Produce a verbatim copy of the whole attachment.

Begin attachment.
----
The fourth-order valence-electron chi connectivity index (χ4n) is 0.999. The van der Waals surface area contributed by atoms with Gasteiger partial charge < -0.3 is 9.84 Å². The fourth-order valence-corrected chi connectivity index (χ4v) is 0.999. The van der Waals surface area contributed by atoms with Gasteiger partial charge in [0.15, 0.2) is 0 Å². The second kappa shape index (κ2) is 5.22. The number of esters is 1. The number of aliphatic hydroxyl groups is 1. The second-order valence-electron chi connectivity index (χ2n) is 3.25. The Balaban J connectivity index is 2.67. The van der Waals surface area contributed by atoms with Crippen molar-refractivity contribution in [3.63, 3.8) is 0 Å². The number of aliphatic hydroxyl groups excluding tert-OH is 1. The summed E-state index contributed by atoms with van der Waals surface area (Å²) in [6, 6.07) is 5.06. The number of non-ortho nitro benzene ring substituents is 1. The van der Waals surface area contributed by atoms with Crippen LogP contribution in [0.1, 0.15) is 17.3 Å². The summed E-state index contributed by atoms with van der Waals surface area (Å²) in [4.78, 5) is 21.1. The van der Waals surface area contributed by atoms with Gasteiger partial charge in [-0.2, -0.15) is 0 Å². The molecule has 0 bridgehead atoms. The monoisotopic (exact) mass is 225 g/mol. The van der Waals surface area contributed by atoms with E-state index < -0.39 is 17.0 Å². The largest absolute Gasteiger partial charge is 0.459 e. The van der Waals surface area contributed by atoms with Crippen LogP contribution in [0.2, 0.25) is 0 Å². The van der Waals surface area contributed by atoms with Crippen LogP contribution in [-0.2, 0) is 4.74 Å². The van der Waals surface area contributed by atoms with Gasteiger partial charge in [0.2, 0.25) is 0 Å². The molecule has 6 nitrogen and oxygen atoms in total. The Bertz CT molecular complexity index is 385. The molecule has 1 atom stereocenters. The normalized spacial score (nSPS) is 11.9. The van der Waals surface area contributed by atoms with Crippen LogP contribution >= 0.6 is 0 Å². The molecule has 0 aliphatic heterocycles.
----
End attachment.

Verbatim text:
The fourth-order valence-electron chi connectivity index (χ4n) is 0.999. The van der Waals surface area contributed by atoms with Gasteiger partial charge < -0.3 is 9.84 Å². The fourth-order valence-corrected chi connectivity index (χ4v) is 0.999. The van der Waals surface area contributed by atoms with Gasteiger partial charge in [0.15, 0.2) is 0 Å². The second kappa shape index (κ2) is 5.22. The number of esters is 1. The number of aliphatic hydroxyl groups is 1. The second-order valence-electron chi connectivity index (χ2n) is 3.25. The Balaban J connectivity index is 2.67. The van der Waals surface area contributed by atoms with Crippen molar-refractivity contribution in [3.63, 3.8) is 0 Å². The number of aliphatic hydroxyl groups excluding tert-OH is 1. The summed E-state index contributed by atoms with van der Waals surface area (Å²) in [6, 6.07) is 5.06. The number of non-ortho nitro benzene ring substituents is 1. The van der Waals surface area contributed by atoms with Crippen LogP contribution in [0.1, 0.15) is 17.3 Å². The summed E-state index contributed by atoms with van der Waals surface area (Å²) in [4.78, 5) is 21.1. The van der Waals surface area contributed by atoms with Gasteiger partial charge in [-0.2, -0.15) is 0 Å². The molecule has 0 bridgehead atoms. The monoisotopic (exact) mass is 225 g/mol. The van der Waals surface area contributed by atoms with E-state index < -0.39 is 17.0 Å². The largest absolute Gasteiger partial charge is 0.459 e. The van der Waals surface area contributed by atoms with Crippen LogP contribution in [0.2, 0.25) is 0 Å². The van der Waals surface area contributed by atoms with Crippen LogP contribution in [-0.2, 0) is 4.74 Å². The van der Waals surface area contributed by atoms with Gasteiger partial charge in [0.2, 0.25) is 0 Å². The molecule has 6 nitrogen and oxygen atoms in total. The Bertz CT molecular complexity index is 385. The molecule has 1 atom stereocenters. The normalized spacial score (nSPS) is 11.9. The van der Waals surface area contributed by atoms with Crippen LogP contribution >= 0.6 is 0 Å². The molecule has 0 aliphatic heterocycles.